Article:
A Chekhov-flavored treat at the Guthrie

Suzanne Warmanen (Sonia), Isabell Monk O'Connor (Cassandra) and Charles Janasz (Vanya) in the Guthrie Theater's production of "Vanya and Sonia and Masha and Spike," by Christopher Durang. (Photo: Joan Marcus)

In the second act of “Vanya and Sonia and Masha and Spike,” the Christopher Durang comedy that opened last weekend at the Guthrie, Vanya launches into a mesmerizing lament for the past and rant about the present. I wish I’d timed it. I wish I’d broken the rules and recorded it. I want to go back and hear it again.

As most of the title suggests, V&S&M&S is a Chekhov-flavored piece in which modern characters give voice to, or merely make mention of, the Russian playwright’s themes and insights – sometimes in seemingly straight homage, and other times with nothing more than a clever turn of dialogue. On the night I was there, some members of the audience seemed hyper-alert for Chekhov references, fidgeting and whispering at every mention of cherry trees or waterfowl.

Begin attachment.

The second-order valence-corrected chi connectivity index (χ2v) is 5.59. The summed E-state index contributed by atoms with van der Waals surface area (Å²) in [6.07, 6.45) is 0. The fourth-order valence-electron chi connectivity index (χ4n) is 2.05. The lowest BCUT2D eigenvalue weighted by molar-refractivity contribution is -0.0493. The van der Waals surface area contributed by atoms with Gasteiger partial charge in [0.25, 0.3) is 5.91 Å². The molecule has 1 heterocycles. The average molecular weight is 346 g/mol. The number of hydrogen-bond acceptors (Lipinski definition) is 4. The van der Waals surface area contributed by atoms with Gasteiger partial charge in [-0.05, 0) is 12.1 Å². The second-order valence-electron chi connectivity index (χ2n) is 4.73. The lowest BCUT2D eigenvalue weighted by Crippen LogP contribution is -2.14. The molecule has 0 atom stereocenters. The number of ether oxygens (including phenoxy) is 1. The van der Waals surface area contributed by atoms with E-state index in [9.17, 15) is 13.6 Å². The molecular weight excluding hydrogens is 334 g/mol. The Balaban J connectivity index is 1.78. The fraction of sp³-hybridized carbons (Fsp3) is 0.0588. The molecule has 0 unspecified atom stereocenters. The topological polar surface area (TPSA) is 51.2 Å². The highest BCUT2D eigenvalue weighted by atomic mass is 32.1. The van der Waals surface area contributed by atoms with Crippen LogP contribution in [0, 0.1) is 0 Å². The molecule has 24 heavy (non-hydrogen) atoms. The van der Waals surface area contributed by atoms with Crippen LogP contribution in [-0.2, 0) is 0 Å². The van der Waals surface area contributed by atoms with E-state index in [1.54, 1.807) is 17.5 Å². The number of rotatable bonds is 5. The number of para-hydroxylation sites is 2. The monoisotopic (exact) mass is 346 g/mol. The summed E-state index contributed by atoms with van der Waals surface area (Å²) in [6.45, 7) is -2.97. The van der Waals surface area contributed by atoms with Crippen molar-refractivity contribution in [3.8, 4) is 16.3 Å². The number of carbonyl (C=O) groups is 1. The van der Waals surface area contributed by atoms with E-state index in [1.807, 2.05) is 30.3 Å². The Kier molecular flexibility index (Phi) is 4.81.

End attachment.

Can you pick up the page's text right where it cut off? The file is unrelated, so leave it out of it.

But the play is much more, and much funnier, than a literary scavenger hunt, especially with a rock-solid cast under the direction of Joel Sass. No one takes a false step. Two middle-aged, middle-class, middle-of-the-road siblings (Vanya and Sonia) enjoy a quiet life in the country house where they grew up, until their movie-star sister (Masha) blasts through the door. She owns the house and has decided to sell it. “I suppose I’m monstrous,” she admits, “but loveable-monstrous, I hope.”

Three other characters come and go: Masha’s much younger boyfriend, Spike, who performs most of his scenes in his underwear and whose pectoral muscles move to a choreography all their own; the also much younger Nina, an aspiring actress who is drawn to Masha like a moth to a Broadway marquee, and the ageless Casandra, a cleaning lady given to spasms of prophecy.

Every member of the cast turns in a fine performance, but the one who echoed in my head on the drive home was Charles Janasz as Vanya. His cantata on the theme, “I’m worried about the future; I miss the past,” stampedes from Howdy Doody to Senor Wences, from Davy Crockett to Old Yeller, from Ozzie and Harriett to Pussy Galore: “Nowadays,” he grouses, “3-year-olds get the joke.” The monologue goes on and on, leaving the audience as breathless as the actor who performs it.

If you like, you can study up on Chekhov before you see the play, to make sure none of the references go over your head. Much better, though, to simply enjoy this show for the charming, demented comedy it is. It runs through Aug. 31.